slow pathway

slow pathway

Cardiology An anomalous conduction pathway in the heart which has no known functions; the SP provides the antegrade limb of a reentry circuit in atrioventricular nodal reentrant tachycardia–AVNRT–the fast pathway provides the retrograde limb–the 'slow-fast' or common form of AVNRT; selective catheter ablation of the atrial end of the SP eliminates AVNRT with little risk of AV block
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Which parameters describe the electrophysiological properties of successful slow pathway RF ablation in patients with common atrioventricular nodal reentrant tachycardia?
The aim of our study was describe the electrophysiological properties of successful slow pathway RF ablation in patients with common atrioventricular nodal reentrant tachycardia.
Methods: The study design was a retrospective analysis involving fifty consecutive patients (18 males; mean age of 39+22 years) who underwent slow pathway ablation because of AVNRT.
Conclusion: In patients with AVNRT undergoing slow pathway ablation, the duration of atrial electrogram >40 ms and slow junctional beats with cycle length >550 ms during the application of RF energy describe the electrophysiological properties of successful slow pathway RF ablation.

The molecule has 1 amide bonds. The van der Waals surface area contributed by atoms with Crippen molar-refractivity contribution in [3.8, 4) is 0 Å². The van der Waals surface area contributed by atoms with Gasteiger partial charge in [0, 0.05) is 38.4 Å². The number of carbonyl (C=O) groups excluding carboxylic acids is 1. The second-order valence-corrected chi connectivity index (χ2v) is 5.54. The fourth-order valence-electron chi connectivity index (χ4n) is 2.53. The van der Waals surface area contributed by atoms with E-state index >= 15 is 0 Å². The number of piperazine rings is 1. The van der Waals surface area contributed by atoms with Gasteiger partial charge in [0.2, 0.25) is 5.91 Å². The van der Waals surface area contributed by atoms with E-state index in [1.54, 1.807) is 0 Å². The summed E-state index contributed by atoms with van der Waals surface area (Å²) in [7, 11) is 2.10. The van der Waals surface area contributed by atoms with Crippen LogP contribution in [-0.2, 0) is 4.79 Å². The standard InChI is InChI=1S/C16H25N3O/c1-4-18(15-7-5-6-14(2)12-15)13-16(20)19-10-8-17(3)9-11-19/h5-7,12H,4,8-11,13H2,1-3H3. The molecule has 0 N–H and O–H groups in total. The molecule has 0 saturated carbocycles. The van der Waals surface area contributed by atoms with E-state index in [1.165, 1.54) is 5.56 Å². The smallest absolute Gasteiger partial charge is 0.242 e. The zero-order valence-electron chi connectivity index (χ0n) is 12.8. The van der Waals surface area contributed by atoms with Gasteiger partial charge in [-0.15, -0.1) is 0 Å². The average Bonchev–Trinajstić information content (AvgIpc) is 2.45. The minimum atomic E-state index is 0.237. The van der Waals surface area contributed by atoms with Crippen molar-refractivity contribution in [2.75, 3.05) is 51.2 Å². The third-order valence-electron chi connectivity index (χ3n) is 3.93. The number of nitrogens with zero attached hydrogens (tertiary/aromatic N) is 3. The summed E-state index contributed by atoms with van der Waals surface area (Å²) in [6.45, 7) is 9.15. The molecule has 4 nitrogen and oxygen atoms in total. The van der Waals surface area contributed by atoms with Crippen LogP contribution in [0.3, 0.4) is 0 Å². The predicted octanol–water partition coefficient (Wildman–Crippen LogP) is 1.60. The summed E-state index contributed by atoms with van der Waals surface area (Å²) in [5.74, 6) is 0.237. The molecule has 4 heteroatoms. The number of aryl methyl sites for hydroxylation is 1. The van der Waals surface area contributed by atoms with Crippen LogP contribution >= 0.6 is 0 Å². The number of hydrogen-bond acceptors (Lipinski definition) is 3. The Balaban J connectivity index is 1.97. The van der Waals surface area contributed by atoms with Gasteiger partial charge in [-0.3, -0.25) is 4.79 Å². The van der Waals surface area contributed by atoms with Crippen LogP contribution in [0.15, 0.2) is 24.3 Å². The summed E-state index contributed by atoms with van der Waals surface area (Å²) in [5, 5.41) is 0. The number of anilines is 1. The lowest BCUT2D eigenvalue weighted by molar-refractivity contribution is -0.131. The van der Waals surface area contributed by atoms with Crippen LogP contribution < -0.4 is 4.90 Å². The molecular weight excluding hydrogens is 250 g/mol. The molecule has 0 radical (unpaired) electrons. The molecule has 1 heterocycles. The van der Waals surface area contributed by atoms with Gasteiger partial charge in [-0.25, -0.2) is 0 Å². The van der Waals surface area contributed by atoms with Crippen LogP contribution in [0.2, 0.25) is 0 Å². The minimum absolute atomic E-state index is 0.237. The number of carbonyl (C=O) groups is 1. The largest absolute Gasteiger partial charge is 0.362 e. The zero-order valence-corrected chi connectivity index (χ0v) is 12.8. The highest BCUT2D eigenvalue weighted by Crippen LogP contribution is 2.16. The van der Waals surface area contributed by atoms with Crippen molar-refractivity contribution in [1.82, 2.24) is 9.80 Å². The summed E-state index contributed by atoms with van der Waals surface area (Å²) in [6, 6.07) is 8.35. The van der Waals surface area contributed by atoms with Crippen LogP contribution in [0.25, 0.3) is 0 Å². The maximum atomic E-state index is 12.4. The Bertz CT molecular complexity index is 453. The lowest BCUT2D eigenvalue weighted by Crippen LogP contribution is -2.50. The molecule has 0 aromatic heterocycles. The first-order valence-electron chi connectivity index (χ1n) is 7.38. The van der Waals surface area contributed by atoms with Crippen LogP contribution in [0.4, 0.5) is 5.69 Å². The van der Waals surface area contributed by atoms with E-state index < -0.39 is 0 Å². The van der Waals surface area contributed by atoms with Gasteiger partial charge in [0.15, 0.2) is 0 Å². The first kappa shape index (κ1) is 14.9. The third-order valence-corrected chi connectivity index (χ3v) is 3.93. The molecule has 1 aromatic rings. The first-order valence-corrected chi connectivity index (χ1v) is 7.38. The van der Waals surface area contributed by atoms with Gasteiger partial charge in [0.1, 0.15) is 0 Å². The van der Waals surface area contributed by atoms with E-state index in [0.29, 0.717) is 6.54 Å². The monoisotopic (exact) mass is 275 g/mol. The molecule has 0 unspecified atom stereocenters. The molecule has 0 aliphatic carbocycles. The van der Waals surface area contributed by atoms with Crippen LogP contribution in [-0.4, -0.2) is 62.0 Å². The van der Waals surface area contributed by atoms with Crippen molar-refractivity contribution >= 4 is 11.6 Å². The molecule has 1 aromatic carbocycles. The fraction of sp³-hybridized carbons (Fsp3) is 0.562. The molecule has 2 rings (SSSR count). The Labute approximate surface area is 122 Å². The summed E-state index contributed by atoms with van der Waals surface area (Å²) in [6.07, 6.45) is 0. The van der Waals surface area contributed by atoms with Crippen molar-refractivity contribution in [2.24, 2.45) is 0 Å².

Conduction over the slow pathway, connecting to the atrium in the posterior (inferior) septum, can be revealed when an atrial impulse is blocked in the fast pathway (which generally has a longer antegrade effective refractory period than the slow pathway) leading to a sudden prolongation of the AH interval.
The aim of our study is to describe the electrophysiological properties of successful slow pathway RF ablation in patients with common atrioventricular nodal reentrant tachycardia.
Fifty consecutive patients (18 males; mean age of 39 [+ or -] 22 years) who underwent successful slow pathway ablation for AVNRT were enrolled in the present retrospective study, after having given written informed consent.
In this series of patients undergoing slow pathway ablation to eliminate AVNRT, a combined anatomic and electrogram mapping approach was used and a successful outcome was achieved in all patients.
demonstrated that successful ablation of slow pathway seldom occurs in the absence of JR.
The patient subsequently underwent ablation of the slow pathway and was discharged on thyroxine.
We were able to confirm the correct ablation site after one cryomap, and then proceeded to successfully eliminate the slow pathway with one cryomap-cryoablation cycle.
Cryothermal ablation of the slow pathway for the elimination of atrioventricular nodal reentrant tachycardia.